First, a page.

First the Oscars, and now the Brits. Once more, concerns have been raised for the lack of diversity at the Brit Awards which took place on 24th February in London’s O2 Arena. All the winners were white and the only nominated non-white artists fell into the International Artists sector. In a similar backlash to the Oscars, people took to Twitter with the hashtag #BritsSoWhite to express their concerns with this year’s nominees.
I have never personally been a fan of the Brits anyway so this doesn’t come as a shock to me. However, these allegations have caused a divide in opinions. I have had this argument many times with many different people and they always say the same thing to me: they argue that there aren’t enough non-white artists who have released music over the past few months or throughout the year – what a load of rubbish.
All over the world there are people of various ethnic denominations making music over a plethora of genres and subgenres all the time. To say that there are not enough non-white artists releasing music is, well, utter drivel. These people are releasing music everywhere all the time, but it very rarely gets the recognition it deserves and, therein, lies the root of the problem.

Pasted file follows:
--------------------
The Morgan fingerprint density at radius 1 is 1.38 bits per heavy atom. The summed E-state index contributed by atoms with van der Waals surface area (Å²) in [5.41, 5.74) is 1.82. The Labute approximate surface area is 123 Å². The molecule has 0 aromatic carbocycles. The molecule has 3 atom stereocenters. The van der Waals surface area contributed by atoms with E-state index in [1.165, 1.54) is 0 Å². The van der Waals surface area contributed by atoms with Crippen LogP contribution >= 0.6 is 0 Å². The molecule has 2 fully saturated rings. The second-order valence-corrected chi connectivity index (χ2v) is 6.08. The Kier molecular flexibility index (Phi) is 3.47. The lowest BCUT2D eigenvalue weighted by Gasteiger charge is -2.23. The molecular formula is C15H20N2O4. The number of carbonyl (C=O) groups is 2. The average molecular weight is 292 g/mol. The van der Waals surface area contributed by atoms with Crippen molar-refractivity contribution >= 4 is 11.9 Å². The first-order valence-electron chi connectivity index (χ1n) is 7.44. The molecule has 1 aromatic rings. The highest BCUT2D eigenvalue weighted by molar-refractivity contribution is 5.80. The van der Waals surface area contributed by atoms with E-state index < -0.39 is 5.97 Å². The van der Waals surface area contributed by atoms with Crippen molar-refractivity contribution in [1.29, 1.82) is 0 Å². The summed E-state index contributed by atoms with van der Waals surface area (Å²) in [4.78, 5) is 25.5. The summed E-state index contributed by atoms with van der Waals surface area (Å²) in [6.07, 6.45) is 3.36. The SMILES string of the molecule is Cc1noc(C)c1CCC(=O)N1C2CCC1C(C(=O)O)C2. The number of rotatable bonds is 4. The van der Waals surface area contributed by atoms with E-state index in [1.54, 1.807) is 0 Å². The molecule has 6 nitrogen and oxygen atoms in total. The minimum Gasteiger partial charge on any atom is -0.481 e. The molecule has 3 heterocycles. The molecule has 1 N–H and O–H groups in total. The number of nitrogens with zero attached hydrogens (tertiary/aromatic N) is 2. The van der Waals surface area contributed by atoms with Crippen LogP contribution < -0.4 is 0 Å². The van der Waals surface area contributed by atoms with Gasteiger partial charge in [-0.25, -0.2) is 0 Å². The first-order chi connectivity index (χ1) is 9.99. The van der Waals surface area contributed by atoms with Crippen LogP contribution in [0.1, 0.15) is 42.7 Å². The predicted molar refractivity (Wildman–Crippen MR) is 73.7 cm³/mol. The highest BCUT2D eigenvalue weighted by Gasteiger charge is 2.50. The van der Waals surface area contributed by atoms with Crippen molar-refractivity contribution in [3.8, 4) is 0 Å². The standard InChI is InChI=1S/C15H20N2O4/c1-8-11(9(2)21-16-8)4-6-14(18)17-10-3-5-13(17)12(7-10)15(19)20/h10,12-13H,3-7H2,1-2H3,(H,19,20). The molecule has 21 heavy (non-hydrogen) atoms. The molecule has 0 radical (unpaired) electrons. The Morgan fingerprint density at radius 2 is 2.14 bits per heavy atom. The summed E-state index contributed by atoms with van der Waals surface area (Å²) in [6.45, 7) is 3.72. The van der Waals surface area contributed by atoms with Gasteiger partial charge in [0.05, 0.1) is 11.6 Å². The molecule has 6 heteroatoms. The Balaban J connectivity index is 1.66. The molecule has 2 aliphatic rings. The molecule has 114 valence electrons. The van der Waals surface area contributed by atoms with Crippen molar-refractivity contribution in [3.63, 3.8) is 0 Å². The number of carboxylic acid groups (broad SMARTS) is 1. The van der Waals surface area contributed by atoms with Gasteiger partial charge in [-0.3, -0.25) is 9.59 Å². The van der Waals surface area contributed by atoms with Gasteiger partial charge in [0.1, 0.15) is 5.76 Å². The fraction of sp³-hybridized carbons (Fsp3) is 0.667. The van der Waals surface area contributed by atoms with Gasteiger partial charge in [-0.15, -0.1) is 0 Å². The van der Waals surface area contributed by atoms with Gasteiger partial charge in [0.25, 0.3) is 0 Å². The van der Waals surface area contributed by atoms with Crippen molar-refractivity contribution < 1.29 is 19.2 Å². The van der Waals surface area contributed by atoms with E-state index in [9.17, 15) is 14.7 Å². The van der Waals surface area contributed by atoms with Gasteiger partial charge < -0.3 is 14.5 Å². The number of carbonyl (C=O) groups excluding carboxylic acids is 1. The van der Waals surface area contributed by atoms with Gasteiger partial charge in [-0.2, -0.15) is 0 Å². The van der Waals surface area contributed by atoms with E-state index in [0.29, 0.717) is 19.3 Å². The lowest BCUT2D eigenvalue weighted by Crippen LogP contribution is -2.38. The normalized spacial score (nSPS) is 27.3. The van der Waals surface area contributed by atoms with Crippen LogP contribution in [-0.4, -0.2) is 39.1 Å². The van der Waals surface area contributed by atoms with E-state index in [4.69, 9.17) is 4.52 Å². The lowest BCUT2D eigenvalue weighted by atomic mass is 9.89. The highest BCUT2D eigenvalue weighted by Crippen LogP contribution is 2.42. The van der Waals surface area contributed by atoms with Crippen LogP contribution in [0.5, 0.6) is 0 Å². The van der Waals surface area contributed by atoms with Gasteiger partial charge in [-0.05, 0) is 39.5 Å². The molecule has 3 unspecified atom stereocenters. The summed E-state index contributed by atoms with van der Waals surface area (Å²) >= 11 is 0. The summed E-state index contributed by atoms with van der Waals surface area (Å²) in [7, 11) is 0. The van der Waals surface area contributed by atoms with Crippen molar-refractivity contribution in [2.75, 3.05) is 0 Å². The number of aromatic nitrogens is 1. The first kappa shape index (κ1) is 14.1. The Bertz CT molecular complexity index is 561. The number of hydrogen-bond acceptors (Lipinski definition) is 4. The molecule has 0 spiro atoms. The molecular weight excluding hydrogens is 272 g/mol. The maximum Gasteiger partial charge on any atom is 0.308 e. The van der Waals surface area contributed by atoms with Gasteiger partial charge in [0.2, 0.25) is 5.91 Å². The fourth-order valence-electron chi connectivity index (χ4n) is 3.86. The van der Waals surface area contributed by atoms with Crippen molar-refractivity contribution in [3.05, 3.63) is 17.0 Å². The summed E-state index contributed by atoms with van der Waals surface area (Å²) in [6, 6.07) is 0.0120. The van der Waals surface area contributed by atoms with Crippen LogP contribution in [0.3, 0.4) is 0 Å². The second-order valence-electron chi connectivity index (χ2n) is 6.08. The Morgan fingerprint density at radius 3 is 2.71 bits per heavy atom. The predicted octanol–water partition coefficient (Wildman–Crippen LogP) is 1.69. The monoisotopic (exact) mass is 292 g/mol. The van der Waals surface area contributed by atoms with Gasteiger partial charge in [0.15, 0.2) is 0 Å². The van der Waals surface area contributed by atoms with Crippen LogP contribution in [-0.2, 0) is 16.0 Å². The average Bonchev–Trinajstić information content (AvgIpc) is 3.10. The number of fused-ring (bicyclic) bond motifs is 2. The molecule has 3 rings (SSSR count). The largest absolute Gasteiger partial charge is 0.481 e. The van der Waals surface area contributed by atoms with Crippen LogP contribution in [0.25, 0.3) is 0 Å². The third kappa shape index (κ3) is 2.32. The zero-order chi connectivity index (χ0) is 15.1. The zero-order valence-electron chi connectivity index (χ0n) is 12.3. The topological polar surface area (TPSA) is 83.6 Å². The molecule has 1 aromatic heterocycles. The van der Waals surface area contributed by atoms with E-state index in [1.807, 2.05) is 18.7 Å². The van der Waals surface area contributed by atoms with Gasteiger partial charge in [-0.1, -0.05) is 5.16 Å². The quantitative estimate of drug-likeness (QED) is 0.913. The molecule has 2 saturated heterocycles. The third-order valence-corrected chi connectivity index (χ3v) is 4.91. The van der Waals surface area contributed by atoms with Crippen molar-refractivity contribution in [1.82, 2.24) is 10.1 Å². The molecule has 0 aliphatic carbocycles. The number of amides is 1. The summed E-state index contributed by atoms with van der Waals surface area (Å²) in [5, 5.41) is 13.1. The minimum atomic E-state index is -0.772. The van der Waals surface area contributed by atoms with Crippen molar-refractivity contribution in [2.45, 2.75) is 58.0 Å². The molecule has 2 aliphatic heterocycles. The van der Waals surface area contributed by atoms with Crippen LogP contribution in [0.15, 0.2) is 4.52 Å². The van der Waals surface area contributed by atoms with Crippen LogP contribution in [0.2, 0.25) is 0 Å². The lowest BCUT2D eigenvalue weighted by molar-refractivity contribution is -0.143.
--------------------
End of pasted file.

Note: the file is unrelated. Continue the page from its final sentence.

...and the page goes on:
Grime is a prime example of this. Although 2015 was an excellent year for both underground and grime music, both Stormzy and Big Narstie – two of the biggest names in grime in the UK – were among many black artists who took to criticising the lack of diversity and recognition for grime at the Brits. While joining Clara Amfo for the BBC Radio 1 Live Lounge at the end of January, London MC Stormzy said he felt disappointed that the grime genre had been overlooked by the Brit Awards Voting Academy. Whilst grime is becoming one of the most popular genres in the UK, an artist must have chart success to be nominated for a Brit Award, which few grime artists do despite their massive followings on social media. However, Stormzy is one of those few grime artists to have had chart success. Not to mention winning the BET Award for Best International Act as well as Best Grime Act and Best Male Act at the MOBO Awards, it is no wonder why people began to question why he wasn’t nominated for a Brit Award.
Meanwhile, the eligibility period for artists to be nominated by the Brit Awards Voting Academy was extended for several weeks. Why? So Adele’s highly coveted third album ‘25’ could bag four nominations – and win them all, including Best British Album.
So, will things be different next year? Will this speaking out for people of colour in the music industry make a difference in next year’s nominations? We’ll just have to wait and find out…